February 28, 2015 Editor

WN: I was invited to dialogue with Dr. Richard Land of (later) “The Ethics and Religious Liberty Commission” of the Southern Baptist Convention. The dialogue was organized by the Presbyterian Church in Alaska, and took place March 22, 1997 at the University of Alaska Fairbanks. It was teleconferenced throughout Alaska including into the Juneau legislature, and also translated simultaneously for the deaf. Questions were posed from the university audience and from the teleconferencing sites. There is a professionally produced video of the exchange, available upon request to me. Part I permitted a statement of my opposition to capital punishment. Part II dealt with specific biblical texts used erroneously, I argued, in defence of capital punishment. (Dr. Land, sadly, went on to become one of the most outspoken American evangelical voices in support of the War on Terror. See: “Land Letter”.)

When I was initially invited, it was to a “debate”. I refused to attend. I said that a debate reflects a “winners” and “losers” mentality that is of little use except possibly as entertainment. But I said I would take part if it was a “dialogue”. The event eventually was called “To the Talking Place”, based on a local aboriginal tradition of the entire community coming to “the talking place” to work out differences respectfully and communally. (My wife and I discovered an identical process in Rwanda called gacaca courts, used in pre-colonial Rwanda, and revived in response to the 1994 genocide. Please see my “Rwandan Dispatches” for more.) It involved a morning pre-session by a Religious Studies professor at the University on how to read the Bible. The dialogue was moderated by a local radio host. It was highly tasteful and respectful.

Afterwards, Dr. Land shared with me that he was seventh generation Texan. That growing up white in that state meant profound “unlearning” on racial issues alone. That when his then 18-year old son, a top university American football draft pick that year as I recall, discussed the “dirty little war” in Vietnam, Dr. Land told me that, contrary to his Southern Baptist preacher-father, he informed his son that if America otherwise was caught up in another war of that sort, he was duty-bound to burn his draft card! (Dr. Land’s father had warned he would be disowned if he ever burned his draft card during the Vietnam War.) That Land in this light could ever have written such an incredibly anti-Christ missive as the “Land Letter”[1], shows the continued truth of Jeremiah 17:9, and of our own desperate need for “truth-telling” challenges throughout our lives. John Alexander observed in Your Money or Your Life that it is the rarest fundamentalist who believes that the inspiration of Scripture actually extends to the words of Jesus… So it seemed borne out once again in the life of Dr. Land.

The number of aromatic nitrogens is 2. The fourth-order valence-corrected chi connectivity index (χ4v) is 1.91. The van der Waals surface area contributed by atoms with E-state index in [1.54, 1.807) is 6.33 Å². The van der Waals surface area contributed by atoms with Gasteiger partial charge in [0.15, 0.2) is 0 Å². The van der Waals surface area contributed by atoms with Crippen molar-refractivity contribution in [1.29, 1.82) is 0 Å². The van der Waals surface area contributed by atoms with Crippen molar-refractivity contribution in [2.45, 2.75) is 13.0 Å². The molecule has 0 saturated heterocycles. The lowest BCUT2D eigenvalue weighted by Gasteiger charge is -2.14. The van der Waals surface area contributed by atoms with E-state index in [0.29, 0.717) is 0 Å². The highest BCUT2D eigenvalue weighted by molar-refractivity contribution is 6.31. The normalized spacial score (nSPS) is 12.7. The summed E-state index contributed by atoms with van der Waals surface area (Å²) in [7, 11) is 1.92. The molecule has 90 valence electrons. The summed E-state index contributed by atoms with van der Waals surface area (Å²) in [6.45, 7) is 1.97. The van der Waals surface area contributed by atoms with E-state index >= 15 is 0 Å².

Or as Douglas Frank warned in his sweeping historical/sociological/theological study of American Evangelicalism as it merged into the 20th century, entitled Less Than Conquerors: The Evangelical Quest for Power in the Early Twentieth Century:

Whether in auspicious or declining times, as we have seen, we [Evangelicals] display a tenacious commitment to self-deceit. It is true that we are those who like to think we heed Jeremiah’s words, ‘Blessed is the man who trusts in the Lord.’ Our history, however, gives evidence of Jeremiah’s wisdom in adding these words: ‘The heart is deceitful above all things, and desperately corrupt; who can understand it?’ (Jer. 17:7, 9). In our very protests of trust in the Lord, we find occasion for our deepest self-deceits (p. 278).

My response to Dr. Land after hearing of his change of view in relation to Blacks, in relation to the Vietnam War, was: perhaps it was time to change “now” about the death penalty.

Sadly, Dr. Land’s “teachable moment” was seemingly entirely lost (except in his private thoughts?), and he only subsequently entrenched further in the great triple Christian West heresies of Just War, Just Deserts, and Just Hell of eternal conscious torment. A personal letter to him in response to the “Land Letter” went unacknowledged, unanswered. There is none so blind as they who will not see. (For us all a sobering spiritual truth repeatedly on the lips of the prophets, of Jesus!)

Please click here: Capital Punishment

  1. [1]The first comment on the (former “Land Letter”) page is the following:
    1 ON APR 9, 2007, AT 10:02PM, STEVE HAYS WROTE:
    Does Dr. Land have plans to apologize for this false and unChristlike guidance? First, it seems strange for people who claim to be Biblical to appeal to Augustine and later writers for principles of behavior—since there was apparently no New Testament basis for such an argument. Second, the most fundamental assumption of this argument—that the invasion of Iraq was necessary to defend the US—turned out to be entirely false. Consequently, even by 4th/5th century standards this argument falls apart. Dr. Land and the Ethics … Commission(!) of the Southern Baptist Convention endorsed an invasion as “just war” which was not “just war.” Dr. Land has left the church with blood on its hands. Will it take the SBC as long to repent of this stance as it took it to repent of its position on civil rights?

    ***

    I can only add: Not since before 4th-century Emperor Constantine has the Church been without gargantuan blood on its hands. See Alistair Kee’s Constantine versus Christ.

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Editor

Wayne Northey was Director of Man-to-Man/Woman-to-Woman – Restorative Christian Ministries (M2/W2) in British Columbia, Canada from 1998 to 2014, when he retired. He has been active in the criminal justice arena and a keen promoter of Restorative Justice since 1974. He has published widely on peacemaking and justice themes. You will find more about that on this website: a work in progress.
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